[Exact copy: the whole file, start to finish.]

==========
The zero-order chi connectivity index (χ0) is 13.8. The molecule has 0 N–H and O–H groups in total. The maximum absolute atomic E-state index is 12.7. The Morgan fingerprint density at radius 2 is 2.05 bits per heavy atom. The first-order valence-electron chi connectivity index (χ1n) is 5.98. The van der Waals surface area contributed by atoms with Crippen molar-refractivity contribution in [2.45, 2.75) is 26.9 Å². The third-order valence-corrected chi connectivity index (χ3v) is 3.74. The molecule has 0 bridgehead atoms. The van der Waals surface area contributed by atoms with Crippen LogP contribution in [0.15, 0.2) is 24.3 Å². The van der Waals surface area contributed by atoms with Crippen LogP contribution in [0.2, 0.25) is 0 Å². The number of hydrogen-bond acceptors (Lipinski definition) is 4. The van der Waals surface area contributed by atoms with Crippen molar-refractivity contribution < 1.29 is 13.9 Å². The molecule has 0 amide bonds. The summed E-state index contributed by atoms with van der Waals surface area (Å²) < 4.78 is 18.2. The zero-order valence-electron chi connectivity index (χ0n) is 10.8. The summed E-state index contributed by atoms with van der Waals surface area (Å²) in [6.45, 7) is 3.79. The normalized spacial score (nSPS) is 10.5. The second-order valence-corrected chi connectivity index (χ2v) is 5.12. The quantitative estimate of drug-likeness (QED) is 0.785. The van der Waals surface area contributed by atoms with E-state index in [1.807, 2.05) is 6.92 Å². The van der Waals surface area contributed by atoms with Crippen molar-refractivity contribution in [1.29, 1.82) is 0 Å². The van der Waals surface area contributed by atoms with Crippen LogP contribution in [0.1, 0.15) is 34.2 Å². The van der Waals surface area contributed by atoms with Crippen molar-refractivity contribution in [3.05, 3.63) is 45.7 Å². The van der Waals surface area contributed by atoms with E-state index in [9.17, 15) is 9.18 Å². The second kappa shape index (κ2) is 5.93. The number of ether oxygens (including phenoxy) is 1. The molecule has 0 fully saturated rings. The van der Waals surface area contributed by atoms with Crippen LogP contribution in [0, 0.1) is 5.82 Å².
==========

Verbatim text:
The zero-order chi connectivity index (χ0) is 13.8. The molecule has 0 N–H and O–H groups in total. The maximum absolute atomic E-state index is 12.7. The Morgan fingerprint density at radius 2 is 2.05 bits per heavy atom. The first-order valence-electron chi connectivity index (χ1n) is 5.98. The van der Waals surface area contributed by atoms with Crippen molar-refractivity contribution in [2.45, 2.75) is 26.9 Å². The third-order valence-corrected chi connectivity index (χ3v) is 3.74. The molecule has 0 bridgehead atoms. The van der Waals surface area contributed by atoms with Crippen LogP contribution in [0.15, 0.2) is 24.3 Å². The van der Waals surface area contributed by atoms with Crippen LogP contribution in [0.2, 0.25) is 0 Å². The number of hydrogen-bond acceptors (Lipinski definition) is 4. The van der Waals surface area contributed by atoms with Crippen molar-refractivity contribution < 1.29 is 13.9 Å². The molecule has 0 amide bonds. The summed E-state index contributed by atoms with van der Waals surface area (Å²) < 4.78 is 18.2. The zero-order valence-electron chi connectivity index (χ0n) is 10.8. The summed E-state index contributed by atoms with van der Waals surface area (Å²) in [6.45, 7) is 3.79. The normalized spacial score (nSPS) is 10.5. The second-order valence-corrected chi connectivity index (χ2v) is 5.12. The quantitative estimate of drug-likeness (QED) is 0.785. The van der Waals surface area contributed by atoms with E-state index in [1.807, 2.05) is 6.92 Å². The van der Waals surface area contributed by atoms with Crippen molar-refractivity contribution in [1.29, 1.82) is 0 Å². The van der Waals surface area contributed by atoms with Crippen LogP contribution in [0.1, 0.15) is 34.2 Å². The van der Waals surface area contributed by atoms with Crippen molar-refractivity contribution in [3.05, 3.63) is 45.7 Å². The van der Waals surface area contributed by atoms with E-state index in [9.17, 15) is 9.18 Å². The second kappa shape index (κ2) is 5.93. The number of ether oxygens (including phenoxy) is 1. The molecule has 0 fully saturated rings. The van der Waals surface area contributed by atoms with Crippen LogP contribution in [0, 0.1) is 5.82 Å².